Three different types of smoothies are set next to each other as man with a magnifying glass examines the contents and sees a flame/trigger.

Recognizing a Trigger Food

I’m more than a decade into living with IBD. I have spent agonizing days, weeks, months, and years navigating what I eat, how it affects me, how much or little I should eat at a time, how often I should eat, etc. Basically, any way that food affects my gut. I’ve written about my safe foods before, but I haven’t spent much time sharing about my trigger foods. There are a few reasons for this.

The relationship between Crohn's and food

First, I feel like the foods that upset my stomach are pretty common for Crohn’s patients. Second, I despise keeping food journals. During my years of misdiagnosis, I was constantly required to keep a food journal for my doctors, as they were sure there was a food allergy or pattern that would explain the severe GI symptoms I continued to present with. To this day, keeping a food journal is one of my least favorite things to do. And third – I have done nothing to navigate trigger foods besides removing them from my diet completely, which felt like there might not be much to talk about in an article such as this.

By providing your email address, you are agreeing to our Privacy Policy and Terms of Use.

But recently, I've been forced to recognize some new trigger foods. And I thought that experience was worth sharing because I know that others can relate. I have done my best to stay vigilant about how my body is responding to foods, especially when things become patterns.

Growing list of Crohn's trigger foods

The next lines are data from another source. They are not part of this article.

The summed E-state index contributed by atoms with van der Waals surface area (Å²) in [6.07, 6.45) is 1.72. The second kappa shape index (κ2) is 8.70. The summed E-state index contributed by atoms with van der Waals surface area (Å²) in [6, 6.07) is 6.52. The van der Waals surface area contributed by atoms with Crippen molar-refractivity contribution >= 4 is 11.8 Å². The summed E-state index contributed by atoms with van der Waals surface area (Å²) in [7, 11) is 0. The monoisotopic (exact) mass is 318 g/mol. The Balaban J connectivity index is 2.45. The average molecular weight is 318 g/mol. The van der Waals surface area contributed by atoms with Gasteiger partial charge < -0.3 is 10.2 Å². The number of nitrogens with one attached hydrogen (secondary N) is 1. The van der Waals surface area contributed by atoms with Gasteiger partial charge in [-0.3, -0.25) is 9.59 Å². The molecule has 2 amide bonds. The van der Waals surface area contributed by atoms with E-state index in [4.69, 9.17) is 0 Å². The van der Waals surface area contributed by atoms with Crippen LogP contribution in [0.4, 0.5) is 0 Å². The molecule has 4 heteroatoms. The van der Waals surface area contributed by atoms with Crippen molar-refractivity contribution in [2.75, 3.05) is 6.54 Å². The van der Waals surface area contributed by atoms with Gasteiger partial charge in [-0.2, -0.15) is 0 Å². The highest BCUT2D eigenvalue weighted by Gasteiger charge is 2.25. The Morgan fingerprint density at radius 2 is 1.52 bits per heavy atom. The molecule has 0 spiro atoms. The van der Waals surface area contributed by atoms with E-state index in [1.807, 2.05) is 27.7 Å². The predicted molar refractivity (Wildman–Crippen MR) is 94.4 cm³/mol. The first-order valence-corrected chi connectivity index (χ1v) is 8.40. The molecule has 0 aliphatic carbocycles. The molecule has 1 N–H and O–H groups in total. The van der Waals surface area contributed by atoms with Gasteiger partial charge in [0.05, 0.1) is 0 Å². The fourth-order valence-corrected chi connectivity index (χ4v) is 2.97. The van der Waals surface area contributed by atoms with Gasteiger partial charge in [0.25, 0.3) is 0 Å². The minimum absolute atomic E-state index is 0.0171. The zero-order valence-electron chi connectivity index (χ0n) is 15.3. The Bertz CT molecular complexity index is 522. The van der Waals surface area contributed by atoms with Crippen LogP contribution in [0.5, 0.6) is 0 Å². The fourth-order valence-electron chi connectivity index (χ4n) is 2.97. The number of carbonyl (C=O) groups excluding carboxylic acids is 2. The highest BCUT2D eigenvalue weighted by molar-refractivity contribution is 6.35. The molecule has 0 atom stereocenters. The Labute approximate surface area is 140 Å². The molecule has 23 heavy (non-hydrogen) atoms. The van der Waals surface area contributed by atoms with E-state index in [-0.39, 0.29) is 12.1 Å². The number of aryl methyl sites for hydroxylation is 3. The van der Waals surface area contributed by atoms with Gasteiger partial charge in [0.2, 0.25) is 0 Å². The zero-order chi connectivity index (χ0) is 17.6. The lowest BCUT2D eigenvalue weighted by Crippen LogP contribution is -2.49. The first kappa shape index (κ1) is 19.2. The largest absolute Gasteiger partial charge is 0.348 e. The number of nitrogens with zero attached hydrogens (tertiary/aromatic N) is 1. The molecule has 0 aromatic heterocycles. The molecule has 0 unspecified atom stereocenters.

It's been years since I've eaten popcorn, spicy foods, things with sesame seeds, or tomato sauce. No matter how well I'm feeling, these things automatically cause me significant pain and GI distress. Then, there are things like salads, raw vegetables, and leafy greens, which can be tolerated in small doses when my gut is on its best days.

Recently, I have been making small changes in my diet – some to feel healthier, to have more energy, and some to lose weight. One of those changes involved adding more fruits and vegetables into my daily routine via prepackaged smoothies with a variety of nutrients. The third flavor I tried contained spinach and kale, and even though it tasted delicious and was completely blended, it caused me somewhat instant intestinal agony. I felt so frustrated.

It'd been a long time since I really tried anything new, and I felt like this was my punishment for venturing outside the gut-approved box I'd been living in.

Process of elimination to figure it out

Now, that smoothie obviously had other ingredients. But ingredients that I'd eaten more frequently – blueberry, fig, and walnuts. I spent time thinking about the situation. I had no proof that it was those two ingredients specifically, but my gut told me that it was.

I returned to my freezer and reviewed the other 6 smoothies I had waiting for me. Only one of them contained spinach, and I decided to try it on a day when I had nowhere to be and nothing to do. When I instantly experienced the same reaction – stomach cramps and urgent diarrhea, I knew it had to be eliminated. I was so bummed.

If you try new foods regularly, how do you navigate trigger foods? Do you find your list of "avoid" foods growing?

This article represents the opinions, thoughts, and experiences of the author; none of this content has been paid for by any advertiser. The team does not recommend or endorse any products or treatments discussed herein. Learn more about how we maintain editorial integrity here.

Join the conversation

Please read our rules before commenting.